Raft of mosquito eggs

But that’s not all! Yesterday I found a recycling bin behind a church with similar numbers of larvae. Given the amount of leaves decomposing in the bottom I suspect it has been like this for at least the whole summer. Again, it really is strange that nobody did anything about it. It’s right next to a sidewalk that gets lots of traffic (at least on Sundays) and is probably 10′ away from a playground at an infant/toddler daycare center. Poor kids. (I dumped it.)

Recycling bin with stagnant water

Given how much people hate mosquitoes it left me thinking how the public outreach about mosquito control has failed on the most basic level. Everyone should know enough about mosquito biology to know how and where they breed, and everyone should feel empowered to do something. Being proactive is so much better than adopting what I think is the common view, “Well if the mosquitoes get bad enough I’m sure the government will spray insecticides from planes.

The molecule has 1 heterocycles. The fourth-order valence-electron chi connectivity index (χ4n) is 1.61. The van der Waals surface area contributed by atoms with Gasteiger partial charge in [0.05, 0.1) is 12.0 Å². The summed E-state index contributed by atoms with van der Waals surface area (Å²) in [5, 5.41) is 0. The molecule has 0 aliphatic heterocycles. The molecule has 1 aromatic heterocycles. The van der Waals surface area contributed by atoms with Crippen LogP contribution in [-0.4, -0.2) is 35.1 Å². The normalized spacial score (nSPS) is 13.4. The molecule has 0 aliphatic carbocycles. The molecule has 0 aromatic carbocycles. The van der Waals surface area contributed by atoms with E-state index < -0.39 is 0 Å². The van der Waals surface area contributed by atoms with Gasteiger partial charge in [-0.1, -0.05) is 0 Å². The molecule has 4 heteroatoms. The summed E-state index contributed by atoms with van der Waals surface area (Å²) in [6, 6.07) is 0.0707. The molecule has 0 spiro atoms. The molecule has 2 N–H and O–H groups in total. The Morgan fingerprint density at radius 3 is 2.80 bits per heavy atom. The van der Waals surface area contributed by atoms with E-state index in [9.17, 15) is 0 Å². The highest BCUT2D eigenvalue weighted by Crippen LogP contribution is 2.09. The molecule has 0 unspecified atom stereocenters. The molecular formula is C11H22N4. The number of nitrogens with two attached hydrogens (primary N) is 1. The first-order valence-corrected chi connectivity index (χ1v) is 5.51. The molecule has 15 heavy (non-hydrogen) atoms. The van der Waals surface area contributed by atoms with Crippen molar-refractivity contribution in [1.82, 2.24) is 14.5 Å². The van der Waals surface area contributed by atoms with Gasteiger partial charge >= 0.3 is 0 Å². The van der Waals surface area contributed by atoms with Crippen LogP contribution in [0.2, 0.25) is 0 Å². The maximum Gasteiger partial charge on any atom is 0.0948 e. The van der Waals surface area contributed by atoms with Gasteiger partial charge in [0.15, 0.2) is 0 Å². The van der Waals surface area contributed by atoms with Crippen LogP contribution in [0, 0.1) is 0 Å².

All it would take would be a nicely worded message from a town official to mobilize residents into a mosquito watch. Something like, “If you see mosquito larvae swimming around in a container when you are out walking your dog, please turn the container upside down or alert the owner about it. Thanks.”

For more of my thoughts on mosquito control, please see, “How to rid your yard of mosquitoes.”

Chinese mantids eat monarch butterflies